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Bellevue plans relief funds for small portion of businesses

By John McCracken

BELLEVUE – The Village of Bellevue plans to make available a portion of $1.5 million in federal funds for small businesses along a road less than a mile long.

Businesses along Steffens Court will soon be able to apply for grant funding for COVID-19 relief.

On Wednesday, April 14, the village board unanimously approved $35,000 of American Rescue Plan funds for the creation of a grant program to assist Steffens Court businesses with upwards of $5,000 in relief available per business.

This strip of businesses was selected because of not only the pandemic, but also road resurfacing planned for 2022.

Because the road has just one entry and exit point, village staff are worried small businesses along it would be hit extra hard.

“It’s a small targeted area,” said Community Development Director Andrew Vissers, “It’s unique because of this back-to-back issue.”

Eligible relief funds recipients would have to be locally owned, independent businesses in operation since at least March 2020.

Vissers said chains such as Menards and Festival Foods, both on Steffens Court, would not qualify for the grants because they are better equipped to handle and recover from a road construction project.

Moreover, Vissers said home improvement and grocery stores were considered essential and remained open throughout the pandemic.

The village received roughly $1.5 million in assistance to support loss in revenue due to the pandemic, premium pay for frontline workers, funds for community organizations and nonprofits, and infrastructure investments in water, sewer and broadband.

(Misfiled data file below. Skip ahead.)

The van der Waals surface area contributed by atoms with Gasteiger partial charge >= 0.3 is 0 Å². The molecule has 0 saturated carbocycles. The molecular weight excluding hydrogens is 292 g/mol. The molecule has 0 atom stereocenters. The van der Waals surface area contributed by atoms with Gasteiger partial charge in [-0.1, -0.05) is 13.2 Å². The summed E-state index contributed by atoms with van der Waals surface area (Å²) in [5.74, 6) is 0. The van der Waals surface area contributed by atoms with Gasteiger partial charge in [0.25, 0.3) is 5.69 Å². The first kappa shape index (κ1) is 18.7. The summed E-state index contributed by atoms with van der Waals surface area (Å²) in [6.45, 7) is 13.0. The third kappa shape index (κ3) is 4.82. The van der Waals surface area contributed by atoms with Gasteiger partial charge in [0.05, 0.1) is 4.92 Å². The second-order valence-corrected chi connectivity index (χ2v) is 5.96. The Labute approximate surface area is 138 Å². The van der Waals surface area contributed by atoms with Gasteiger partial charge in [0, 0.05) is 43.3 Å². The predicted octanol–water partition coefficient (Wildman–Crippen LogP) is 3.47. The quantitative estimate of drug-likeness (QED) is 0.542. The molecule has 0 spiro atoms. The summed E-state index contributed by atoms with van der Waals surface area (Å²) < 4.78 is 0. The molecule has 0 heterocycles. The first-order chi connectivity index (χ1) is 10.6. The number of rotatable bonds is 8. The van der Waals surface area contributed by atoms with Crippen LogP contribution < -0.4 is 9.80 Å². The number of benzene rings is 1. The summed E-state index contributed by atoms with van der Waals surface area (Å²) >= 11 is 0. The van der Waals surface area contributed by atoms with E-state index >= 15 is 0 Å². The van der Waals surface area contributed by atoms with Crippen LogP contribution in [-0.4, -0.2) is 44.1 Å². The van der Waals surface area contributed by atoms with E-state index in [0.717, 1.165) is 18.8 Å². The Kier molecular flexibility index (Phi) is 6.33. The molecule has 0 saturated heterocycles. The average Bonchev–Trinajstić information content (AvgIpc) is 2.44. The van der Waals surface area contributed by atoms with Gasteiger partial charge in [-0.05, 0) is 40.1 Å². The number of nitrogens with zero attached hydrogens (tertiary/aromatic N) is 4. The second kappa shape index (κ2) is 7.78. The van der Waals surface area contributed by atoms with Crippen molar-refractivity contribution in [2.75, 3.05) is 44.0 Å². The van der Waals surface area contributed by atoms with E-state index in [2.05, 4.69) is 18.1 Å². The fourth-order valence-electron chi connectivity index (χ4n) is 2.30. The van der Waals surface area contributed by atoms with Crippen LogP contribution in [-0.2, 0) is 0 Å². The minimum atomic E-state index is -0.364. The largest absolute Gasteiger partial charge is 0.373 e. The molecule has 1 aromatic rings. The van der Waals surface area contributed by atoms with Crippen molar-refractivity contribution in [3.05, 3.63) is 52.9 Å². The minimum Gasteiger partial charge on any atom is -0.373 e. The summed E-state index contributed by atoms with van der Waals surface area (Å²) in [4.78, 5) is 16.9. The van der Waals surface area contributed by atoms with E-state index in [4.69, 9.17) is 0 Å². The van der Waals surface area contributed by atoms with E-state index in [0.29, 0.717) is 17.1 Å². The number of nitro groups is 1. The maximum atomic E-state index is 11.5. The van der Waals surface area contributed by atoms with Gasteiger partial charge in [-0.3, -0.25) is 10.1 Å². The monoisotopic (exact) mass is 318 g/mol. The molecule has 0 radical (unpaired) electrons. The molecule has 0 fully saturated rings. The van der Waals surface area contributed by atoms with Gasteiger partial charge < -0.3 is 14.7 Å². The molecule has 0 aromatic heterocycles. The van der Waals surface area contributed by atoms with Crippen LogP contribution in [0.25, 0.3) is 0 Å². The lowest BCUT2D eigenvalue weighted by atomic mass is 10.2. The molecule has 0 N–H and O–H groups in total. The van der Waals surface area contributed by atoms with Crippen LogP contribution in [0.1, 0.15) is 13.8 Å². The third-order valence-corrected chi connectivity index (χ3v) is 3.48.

Village Administrator Diane Wessel said the village isn’t eligible for many of the funding requirements such as premium pay, loss in tourism revenue, and overall village revenue loss.

Unlike larger municipalities in the region, the Village of Bellevue didn’t experience large revenue drops with many departments, such as the Parks, Recreation and Forestry Department, minimizing expenses throughout the last year.

One long-term project the village plans to tackle includes Bellevue’s spotty internet service.

“We know there are areas in Bellevue and around Brown County that have poor broadband,” said Wessel.

The village will receive the first allotment of funds, around $750,000, by the end of April with the remaining funds set to arrive next year.

The village has until 2024 to report on the funds used, but wanted to take action sooner than later.

“I think any project we take on has to be something we can do right away,” said Village President Steve Soukup.

Despite unanimous approval of the small business funding mechanism, one board member said receiving the funds overall would burden the village in the long run.

“You realize it will cost us about $4 million to pay it back,” said trustee Dave Kaster.

Senior care boom

A new senior-living facility is coming to Bellevue off of the interchange of Manitowoc Road and Interstate 43.

A 73,000-square-foot facility on Servant Way suited with memory care and assisted living apartments received unanimous approval from the village board.

“Bellevue, and this site specifically, is a great place for us,” said Lucas Larson, primary developer from the Minneapolis-based Galahad Development company.

This new development comes alongside other expanded additions of care facilities in the village.

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